A mama duck’s ill-advised roost on a Spokane window ledge has helped her fellow fowl at the Turnbull National Wildlife Refuge land $5,000. Sterling Savings Bank concluded a monthlong Bucks for Ducks fundraiser to celebrate the safe passage of the mallard hen and her 12-duckling brood, who were hatched on the edifice of the bank’s downtown office.
What some North Idaho residential real estate observers early this year thought would be a momentary market correction has turned into a different beast. With a national economic crisis hurting consumer confidence and a credit crunch affecting both buyers and builders, home sales and housing construction have dropped dramatically.
Even in tough economic times, the University District will be at the center of economic growth in Spokane, representatives of local government, universities and businesses asserted Thursday. Officials touted recent efforts to implement a four-year-old strategic plan for the district, which they envision as a melting pot of academia and entrepreneurship. Avista Corp. has loaned an executive to serve as project manager, prioritizing potential projects and seeking sustainable funding. Both the city and Greater Spokane Inc. have pledged tens of thousands of dollars.
Another company that claimed to help save Washington homeowners from foreclosure – but purportedly did little or nothing in return for its fees – has agreed to a settlement with the state attorney general’s office. The state alleged Clearwater, Fla.-based United Home Savers LLP charged customers $1,200 or more up front, but routinely did not refund the money if it couldn’t help them, as the company promised. The now-defunct company and owners Darin and Stephanie Dietschy, of Belleair Beach, Fla., do not admit guilt in the Wednesday settlement, filed in Spokane County Superior Court.
A state hearings board this week rejected some arguments made by concerned neighbors against a city decision that cleared the way for potential big-box stores on three South Hill parcels. Some Southgate neighborhood residents contended the city violated the state’s Growth Management Act, in part by failing to use a neighborhood planning process to designate the parcels, near South Regal Street and the Palouse Highway, for development as commercial centers. But the Eastern Washington Growth Management Hearings Board said Monday the residents failed to prove their arguments, and the board dismissed that part of the case.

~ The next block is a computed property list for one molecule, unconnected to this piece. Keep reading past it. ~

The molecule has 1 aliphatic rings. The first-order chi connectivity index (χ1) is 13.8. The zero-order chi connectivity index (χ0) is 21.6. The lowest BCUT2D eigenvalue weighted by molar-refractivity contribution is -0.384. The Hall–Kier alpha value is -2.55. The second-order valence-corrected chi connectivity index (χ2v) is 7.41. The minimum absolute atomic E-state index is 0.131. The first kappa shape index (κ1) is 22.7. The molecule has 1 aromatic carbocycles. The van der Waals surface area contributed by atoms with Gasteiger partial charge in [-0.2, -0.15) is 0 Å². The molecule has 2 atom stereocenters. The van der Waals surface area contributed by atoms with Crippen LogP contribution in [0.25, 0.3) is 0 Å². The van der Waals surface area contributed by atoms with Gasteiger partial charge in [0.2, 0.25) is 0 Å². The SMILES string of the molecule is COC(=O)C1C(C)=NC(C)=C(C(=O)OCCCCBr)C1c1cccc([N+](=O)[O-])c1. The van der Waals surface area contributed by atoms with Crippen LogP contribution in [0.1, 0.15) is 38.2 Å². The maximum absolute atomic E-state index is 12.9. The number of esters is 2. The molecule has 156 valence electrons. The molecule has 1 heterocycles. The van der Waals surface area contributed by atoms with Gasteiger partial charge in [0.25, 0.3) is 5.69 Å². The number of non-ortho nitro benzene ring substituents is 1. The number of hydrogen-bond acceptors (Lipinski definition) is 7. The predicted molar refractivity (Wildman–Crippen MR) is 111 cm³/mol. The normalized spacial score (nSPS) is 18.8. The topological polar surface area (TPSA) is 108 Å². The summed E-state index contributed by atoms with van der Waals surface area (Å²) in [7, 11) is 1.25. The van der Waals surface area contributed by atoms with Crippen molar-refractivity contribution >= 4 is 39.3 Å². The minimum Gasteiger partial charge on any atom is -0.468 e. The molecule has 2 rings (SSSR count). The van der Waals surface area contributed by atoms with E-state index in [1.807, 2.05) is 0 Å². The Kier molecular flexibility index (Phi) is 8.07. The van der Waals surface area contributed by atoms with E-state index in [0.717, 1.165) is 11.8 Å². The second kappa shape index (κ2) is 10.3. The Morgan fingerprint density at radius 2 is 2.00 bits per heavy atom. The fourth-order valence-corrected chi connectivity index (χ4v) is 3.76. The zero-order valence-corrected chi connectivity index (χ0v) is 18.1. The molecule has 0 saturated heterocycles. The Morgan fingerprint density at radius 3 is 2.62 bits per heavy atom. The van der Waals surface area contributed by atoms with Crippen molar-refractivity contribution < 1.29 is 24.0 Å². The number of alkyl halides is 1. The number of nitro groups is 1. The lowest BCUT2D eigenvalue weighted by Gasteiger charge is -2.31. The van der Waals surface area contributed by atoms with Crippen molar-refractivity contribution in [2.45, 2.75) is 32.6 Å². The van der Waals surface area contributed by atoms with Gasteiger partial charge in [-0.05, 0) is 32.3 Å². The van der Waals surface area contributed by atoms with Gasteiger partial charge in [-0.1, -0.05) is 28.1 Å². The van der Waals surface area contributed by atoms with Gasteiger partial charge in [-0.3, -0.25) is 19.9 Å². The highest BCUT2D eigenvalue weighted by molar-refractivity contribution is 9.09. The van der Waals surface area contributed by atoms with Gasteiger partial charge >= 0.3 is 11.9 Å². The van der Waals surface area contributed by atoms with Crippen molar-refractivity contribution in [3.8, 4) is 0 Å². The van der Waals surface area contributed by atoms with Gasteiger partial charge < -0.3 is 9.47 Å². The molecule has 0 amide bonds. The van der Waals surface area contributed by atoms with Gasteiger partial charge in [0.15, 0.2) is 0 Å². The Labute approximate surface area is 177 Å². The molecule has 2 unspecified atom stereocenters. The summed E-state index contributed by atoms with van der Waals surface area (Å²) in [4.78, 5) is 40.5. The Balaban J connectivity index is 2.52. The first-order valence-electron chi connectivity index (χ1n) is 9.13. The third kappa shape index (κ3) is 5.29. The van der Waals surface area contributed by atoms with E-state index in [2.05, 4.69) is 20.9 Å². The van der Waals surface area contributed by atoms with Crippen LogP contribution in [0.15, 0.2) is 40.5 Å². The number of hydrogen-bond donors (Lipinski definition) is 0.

A public agency rehabilitating two historic Spokane buildings to house low-income tenants expects to spend as much as $245,000 per apartment. That’s more than the average price of single-family houses sold in Spokane County so far this year – a fact that has some private developers scratching their heads and Northeast Washington Housing Solutions defending escalating costs.
Buddy and Lauri Aguiar had visited more than a dozen homes when they parked their Lexus SUV in front of a $745,000 townhouse on the hills overlooking Spokane Valley. The retirees from Texas own a home in the area, but it does not have all the features they wanted. And prices are “getting more reasonable” with the downturn in the housing market, Buddy Aguiar said. In fact, that Lexington Homes property was marked down to $670,000 for the remainder of the Fall Festival of Homes.
After four years critiquing local development and observing urban life in Spokane, the administrator of a popular local blog signed off earlier this week. With daily posts on topics including transportation, architecture and neighborhood businesses, MetroSpokane caught the eye of city officials and journalists. But its facilitator, Brian Jennings, was spending a couple hours a day on the site, metrospokane.typepad.com. Jennings said he will no longer make new posts to the site.
Congress’ rejection Monday of a proposed Wall Street rescue plan frustrated Spokane investors and advisers, who said some action must be taken to avoid a replay of the 777-point plunge in the Dow Jones industrial average. Without quick reconsideration of the plan voted down in the U.S. House of Representatives, or a slightly modified version, the pain in the financial markets will hit Americans harder than they suspect, some predicted.